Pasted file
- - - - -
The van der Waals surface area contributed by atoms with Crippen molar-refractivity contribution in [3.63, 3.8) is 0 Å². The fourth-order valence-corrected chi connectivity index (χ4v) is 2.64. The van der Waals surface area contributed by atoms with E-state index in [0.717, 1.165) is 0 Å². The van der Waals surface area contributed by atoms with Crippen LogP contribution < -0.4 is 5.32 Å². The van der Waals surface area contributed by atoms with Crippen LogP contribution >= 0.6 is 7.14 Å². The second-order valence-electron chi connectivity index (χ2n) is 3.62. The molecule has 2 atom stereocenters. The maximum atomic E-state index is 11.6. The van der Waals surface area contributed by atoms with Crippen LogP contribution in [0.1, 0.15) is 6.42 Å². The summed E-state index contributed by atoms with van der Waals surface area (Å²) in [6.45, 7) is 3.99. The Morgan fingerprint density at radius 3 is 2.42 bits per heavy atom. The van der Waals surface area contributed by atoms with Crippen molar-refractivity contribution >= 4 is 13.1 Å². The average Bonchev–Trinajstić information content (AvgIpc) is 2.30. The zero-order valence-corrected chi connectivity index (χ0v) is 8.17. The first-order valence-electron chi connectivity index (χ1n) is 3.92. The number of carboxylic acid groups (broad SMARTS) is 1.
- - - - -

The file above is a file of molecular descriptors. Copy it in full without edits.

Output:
The van der Waals surface area contributed by atoms with Crippen molar-refractivity contribution in [3.63, 3.8) is 0 Å². The fourth-order valence-corrected chi connectivity index (χ4v) is 2.64. The van der Waals surface area contributed by atoms with E-state index in [0.717, 1.165) is 0 Å². The van der Waals surface area contributed by atoms with Crippen LogP contribution < -0.4 is 5.32 Å². The van der Waals surface area contributed by atoms with Crippen LogP contribution >= 0.6 is 7.14 Å². The second-order valence-electron chi connectivity index (χ2n) is 3.62. The molecule has 2 atom stereocenters. The maximum atomic E-state index is 11.6. The van der Waals surface area contributed by atoms with Crippen LogP contribution in [0.1, 0.15) is 6.42 Å². The summed E-state index contributed by atoms with van der Waals surface area (Å²) in [6.45, 7) is 3.99. The Morgan fingerprint density at radius 3 is 2.42 bits per heavy atom. The van der Waals surface area contributed by atoms with Crippen molar-refractivity contribution >= 4 is 13.1 Å². The average Bonchev–Trinajstić information content (AvgIpc) is 2.30. The zero-order valence-corrected chi connectivity index (χ0v) is 8.17. The first-order valence-electron chi connectivity index (χ1n) is 3.92. The number of carboxylic acid groups (broad SMARTS) is 1.